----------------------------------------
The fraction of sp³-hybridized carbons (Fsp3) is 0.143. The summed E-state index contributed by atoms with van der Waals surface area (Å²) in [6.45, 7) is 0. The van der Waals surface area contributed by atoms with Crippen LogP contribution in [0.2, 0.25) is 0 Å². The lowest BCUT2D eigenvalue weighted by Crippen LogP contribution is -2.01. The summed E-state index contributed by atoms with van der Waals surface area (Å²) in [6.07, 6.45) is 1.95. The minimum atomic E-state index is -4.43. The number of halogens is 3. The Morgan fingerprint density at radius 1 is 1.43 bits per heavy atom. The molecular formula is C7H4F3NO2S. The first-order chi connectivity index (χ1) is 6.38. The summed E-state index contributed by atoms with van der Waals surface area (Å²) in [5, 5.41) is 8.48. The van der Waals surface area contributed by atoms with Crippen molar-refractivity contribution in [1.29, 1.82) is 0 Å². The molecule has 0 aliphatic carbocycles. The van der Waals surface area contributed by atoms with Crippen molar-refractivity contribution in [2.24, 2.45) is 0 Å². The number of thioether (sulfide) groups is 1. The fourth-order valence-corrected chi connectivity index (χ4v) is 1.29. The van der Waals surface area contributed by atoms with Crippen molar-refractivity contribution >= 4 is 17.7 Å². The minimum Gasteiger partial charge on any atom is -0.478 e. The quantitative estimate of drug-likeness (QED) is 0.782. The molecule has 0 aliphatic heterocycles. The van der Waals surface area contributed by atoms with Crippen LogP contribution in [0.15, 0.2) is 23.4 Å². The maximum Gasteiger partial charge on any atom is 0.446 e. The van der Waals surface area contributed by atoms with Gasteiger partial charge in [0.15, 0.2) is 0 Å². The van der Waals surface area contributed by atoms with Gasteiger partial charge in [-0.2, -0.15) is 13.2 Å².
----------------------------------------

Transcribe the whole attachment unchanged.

The fraction of sp³-hybridized carbons (Fsp3) is 0.143. The summed E-state index contributed by atoms with van der Waals surface area (Å²) in [6.45, 7) is 0. The van der Waals surface area contributed by atoms with Crippen LogP contribution in [0.2, 0.25) is 0 Å². The lowest BCUT2D eigenvalue weighted by Crippen LogP contribution is -2.01. The summed E-state index contributed by atoms with van der Waals surface area (Å²) in [6.07, 6.45) is 1.95. The minimum atomic E-state index is -4.43. The number of halogens is 3. The Morgan fingerprint density at radius 1 is 1.43 bits per heavy atom. The molecular formula is C7H4F3NO2S. The first-order chi connectivity index (χ1) is 6.38. The summed E-state index contributed by atoms with van der Waals surface area (Å²) in [5, 5.41) is 8.48. The van der Waals surface area contributed by atoms with Crippen molar-refractivity contribution in [1.29, 1.82) is 0 Å². The molecule has 0 aliphatic carbocycles. The van der Waals surface area contributed by atoms with Crippen molar-refractivity contribution in [2.24, 2.45) is 0 Å². The number of thioether (sulfide) groups is 1. The fourth-order valence-corrected chi connectivity index (χ4v) is 1.29. The van der Waals surface area contributed by atoms with Crippen molar-refractivity contribution >= 4 is 17.7 Å². The minimum Gasteiger partial charge on any atom is -0.478 e. The quantitative estimate of drug-likeness (QED) is 0.782. The molecule has 0 aliphatic heterocycles. The van der Waals surface area contributed by atoms with Crippen LogP contribution in [0.15, 0.2) is 23.4 Å². The maximum Gasteiger partial charge on any atom is 0.446 e. The van der Waals surface area contributed by atoms with Gasteiger partial charge in [0.15, 0.2) is 0 Å². The van der Waals surface area contributed by atoms with Gasteiger partial charge in [-0.2, -0.15) is 13.2 Å².